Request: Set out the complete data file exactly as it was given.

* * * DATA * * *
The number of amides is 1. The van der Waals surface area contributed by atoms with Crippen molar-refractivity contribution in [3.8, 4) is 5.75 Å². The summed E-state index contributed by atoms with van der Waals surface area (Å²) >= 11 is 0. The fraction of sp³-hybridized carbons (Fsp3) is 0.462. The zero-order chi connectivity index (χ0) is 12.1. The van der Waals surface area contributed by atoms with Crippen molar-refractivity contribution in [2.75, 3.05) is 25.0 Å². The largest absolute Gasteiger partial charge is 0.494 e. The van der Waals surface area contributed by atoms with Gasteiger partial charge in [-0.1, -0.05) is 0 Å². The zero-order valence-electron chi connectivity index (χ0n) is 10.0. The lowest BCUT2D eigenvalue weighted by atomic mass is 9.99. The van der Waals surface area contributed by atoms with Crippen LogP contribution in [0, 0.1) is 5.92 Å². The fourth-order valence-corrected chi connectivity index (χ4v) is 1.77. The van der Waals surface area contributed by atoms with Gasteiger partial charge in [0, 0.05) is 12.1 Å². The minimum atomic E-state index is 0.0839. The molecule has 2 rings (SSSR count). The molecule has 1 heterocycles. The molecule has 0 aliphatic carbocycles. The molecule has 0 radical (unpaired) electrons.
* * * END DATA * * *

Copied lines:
The number of amides is 1. The van der Waals surface area contributed by atoms with Crippen molar-refractivity contribution in [3.8, 4) is 5.75 Å². The summed E-state index contributed by atoms with van der Waals surface area (Å²) >= 11 is 0. The fraction of sp³-hybridized carbons (Fsp3) is 0.462. The zero-order chi connectivity index (χ0) is 12.1. The van der Waals surface area contributed by atoms with Crippen molar-refractivity contribution in [2.75, 3.05) is 25.0 Å². The largest absolute Gasteiger partial charge is 0.494 e. The van der Waals surface area contributed by atoms with Gasteiger partial charge in [-0.1, -0.05) is 0 Å². The zero-order valence-electron chi connectivity index (χ0n) is 10.0. The lowest BCUT2D eigenvalue weighted by atomic mass is 9.99. The van der Waals surface area contributed by atoms with Crippen LogP contribution in [0, 0.1) is 5.92 Å². The fourth-order valence-corrected chi connectivity index (χ4v) is 1.77. The van der Waals surface area contributed by atoms with Gasteiger partial charge in [0, 0.05) is 12.1 Å². The minimum atomic E-state index is 0.0839. The molecule has 2 rings (SSSR count). The molecule has 1 heterocycles. The molecule has 0 aliphatic carbocycles. The molecule has 0 radical (unpaired) electrons.